the 1980s, it is essential therefore that governments

pursue policies which utilise to the full, the job

creation potential of the small business sector.


(ii) Finance for Small Business

Small businesses cannot sustain their present

levels of activity, let alone expand their

output and .provide more jobs, without adequate finance.

Increasingly, it is being recognised that the

type of investment project in which financing

difficulties arise most frequently involve

innovation and modernisation in small and medium

sized companies.

The Crawford Study Group, for example, concluded that:

" ... more expansive arrangements for finance are needed if greater development and

adjustment in industry, particularly in

smaller businesses, is to occur ...

The capital market of today is geared largely

to the needs of big business. Special in-stitutions such as the AIDC and ARDB almost

exclusively service large ventures whereas no

parallel institutions exist for small business.

The main source of finance for small business

is from trading banks, usually in the form of

overdraft. These funds are only short term.

Equity and long term funds are almost unobtainable

by small business. Capital for new ventures is

also almost unobtainable, as existing lending

institutions place an unduly heavy weight on

security rather than profit potential.

As a result, it is unlikely that investments

by small businesses are attracting funds con-sistent with the risks and potential returns to

the community as a whole.


In order that these gaps in financing may he filled it will he necessary to:

* establish a specialist financial in-stitution (possibly by extending the role

of an existing institution), to provide

equity and/or long term packages for fast-growing small and medium sized firms. If

possible, this body could be established in

partnership with private financial institutions;

* give consideration to establishing (possibly within the above institution), a venture

capital body specifically to promote in-novations, including new processes and tech-nologies for small firms;

* investigate the effect of government control over the rate of interest charged on trading

bank overdrafts under $100,000 to determine

whether it is detrimental to the supply of

funds to the small business sector.

(iii) Exporting

Only a small proportion of the funds allocated

to export incentives aim at encouraging companies

to commence exporting via the Export Market

Development Grants Scheme. The bulk of the funds

go to the Export Expansion Grants Scheme which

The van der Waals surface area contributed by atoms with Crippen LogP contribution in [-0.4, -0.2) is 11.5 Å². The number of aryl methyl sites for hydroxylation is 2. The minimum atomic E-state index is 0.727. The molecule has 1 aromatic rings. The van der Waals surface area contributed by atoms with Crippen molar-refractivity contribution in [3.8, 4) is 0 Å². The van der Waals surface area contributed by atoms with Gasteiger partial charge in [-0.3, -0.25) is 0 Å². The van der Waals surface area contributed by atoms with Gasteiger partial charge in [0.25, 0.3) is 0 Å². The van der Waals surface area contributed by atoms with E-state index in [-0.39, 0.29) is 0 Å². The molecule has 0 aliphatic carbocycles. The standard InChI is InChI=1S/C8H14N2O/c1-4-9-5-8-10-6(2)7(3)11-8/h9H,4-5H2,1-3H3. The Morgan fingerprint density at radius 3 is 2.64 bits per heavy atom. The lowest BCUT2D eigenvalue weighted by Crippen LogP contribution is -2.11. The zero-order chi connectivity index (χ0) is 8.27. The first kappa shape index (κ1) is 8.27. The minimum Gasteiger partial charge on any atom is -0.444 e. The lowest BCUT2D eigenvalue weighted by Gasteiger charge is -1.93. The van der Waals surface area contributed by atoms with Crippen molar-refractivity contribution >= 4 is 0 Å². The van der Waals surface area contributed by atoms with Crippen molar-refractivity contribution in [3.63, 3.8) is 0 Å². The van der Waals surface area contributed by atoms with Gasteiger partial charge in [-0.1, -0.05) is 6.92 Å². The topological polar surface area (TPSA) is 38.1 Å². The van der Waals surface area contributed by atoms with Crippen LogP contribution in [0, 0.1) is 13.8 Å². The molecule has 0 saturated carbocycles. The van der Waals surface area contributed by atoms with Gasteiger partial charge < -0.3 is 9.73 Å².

C7 has the effect of encouraging an increase in the

value of exports by existing exporters, most of

which tend to be large enterprises.

A more selective export incentives programme

could be achieved by eliminating grants which

are currently derived through price increases

alone, and redirecting these funds toward real

export market development activity.

This could be done through an upgrading of the

Export Market Development Scheme, and by


establishing Trade Centres in a selected

number of neighbouring countries which

represent significant potential export


The cost of these centres would be substantially

defrayed by agreed charges levied on those who

use the facilities.

(iv) Services to Small Business

Services such as counselling, financial advice

and management training are not usually best

administered at the national level.

However, there is a need to co-ordinate state

services and to provide information and assistance

to enable the states to carry out their role.

To ensure that due recognition is given to the

small business sector, the small business section

of the Department of Industry and Commerce

should be upgraded to provide for greater co-operation between State small business agencies

and the Federal Government. This small business

section will give special attention to:

ensuring that facilities for management

training and for advisory and counselling

services are both adequate and. effective;

* providing continuing information on

• opportunities offered by government regarding

tenders, special grants, and assistance

schemes; and

* monitoring the effects on small business of the policies of government and public



In addition, the Australian Bureau of

Statistics could be requested to update

the presently inadequate data on the size

and characteristics of the small business


(v) Market Conduct and Trade Practices

Small business is particularly vulnerable to un-fair market conduct and trade practices.

Numerous inquiries and reviews since 1976 have

called for amendments to the existing trade

practices law, and even for special legislation

in the case of specific industries.

It is extremely damaging to small business if